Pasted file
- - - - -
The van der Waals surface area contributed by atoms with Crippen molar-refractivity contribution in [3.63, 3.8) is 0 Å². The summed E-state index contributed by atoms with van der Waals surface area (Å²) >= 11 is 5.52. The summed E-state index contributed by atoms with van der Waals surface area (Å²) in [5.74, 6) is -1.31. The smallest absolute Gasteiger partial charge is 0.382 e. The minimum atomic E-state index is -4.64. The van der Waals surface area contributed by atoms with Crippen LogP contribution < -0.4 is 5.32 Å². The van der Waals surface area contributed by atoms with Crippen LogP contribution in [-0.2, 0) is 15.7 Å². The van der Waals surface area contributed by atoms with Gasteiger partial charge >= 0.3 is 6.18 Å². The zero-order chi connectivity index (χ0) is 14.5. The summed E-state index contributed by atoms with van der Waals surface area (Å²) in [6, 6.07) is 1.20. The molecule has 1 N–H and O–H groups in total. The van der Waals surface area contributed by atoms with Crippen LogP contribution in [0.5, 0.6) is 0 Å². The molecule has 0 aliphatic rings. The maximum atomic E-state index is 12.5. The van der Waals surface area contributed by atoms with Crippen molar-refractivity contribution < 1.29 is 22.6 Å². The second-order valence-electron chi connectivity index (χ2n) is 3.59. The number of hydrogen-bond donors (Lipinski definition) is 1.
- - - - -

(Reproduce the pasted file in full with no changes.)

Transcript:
The van der Waals surface area contributed by atoms with Crippen molar-refractivity contribution in [3.63, 3.8) is 0 Å². The summed E-state index contributed by atoms with van der Waals surface area (Å²) >= 11 is 5.52. The summed E-state index contributed by atoms with van der Waals surface area (Å²) in [5.74, 6) is -1.31. The smallest absolute Gasteiger partial charge is 0.382 e. The minimum atomic E-state index is -4.64. The van der Waals surface area contributed by atoms with Crippen LogP contribution < -0.4 is 5.32 Å². The van der Waals surface area contributed by atoms with Crippen LogP contribution in [-0.2, 0) is 15.7 Å². The van der Waals surface area contributed by atoms with Gasteiger partial charge >= 0.3 is 6.18 Å². The zero-order chi connectivity index (χ0) is 14.5. The summed E-state index contributed by atoms with van der Waals surface area (Å²) in [6, 6.07) is 1.20. The molecule has 1 N–H and O–H groups in total. The van der Waals surface area contributed by atoms with Crippen LogP contribution in [0.5, 0.6) is 0 Å². The molecule has 0 aliphatic rings. The maximum atomic E-state index is 12.5. The van der Waals surface area contributed by atoms with Crippen molar-refractivity contribution < 1.29 is 22.6 Å². The second-order valence-electron chi connectivity index (χ2n) is 3.59. The number of hydrogen-bond donors (Lipinski definition) is 1.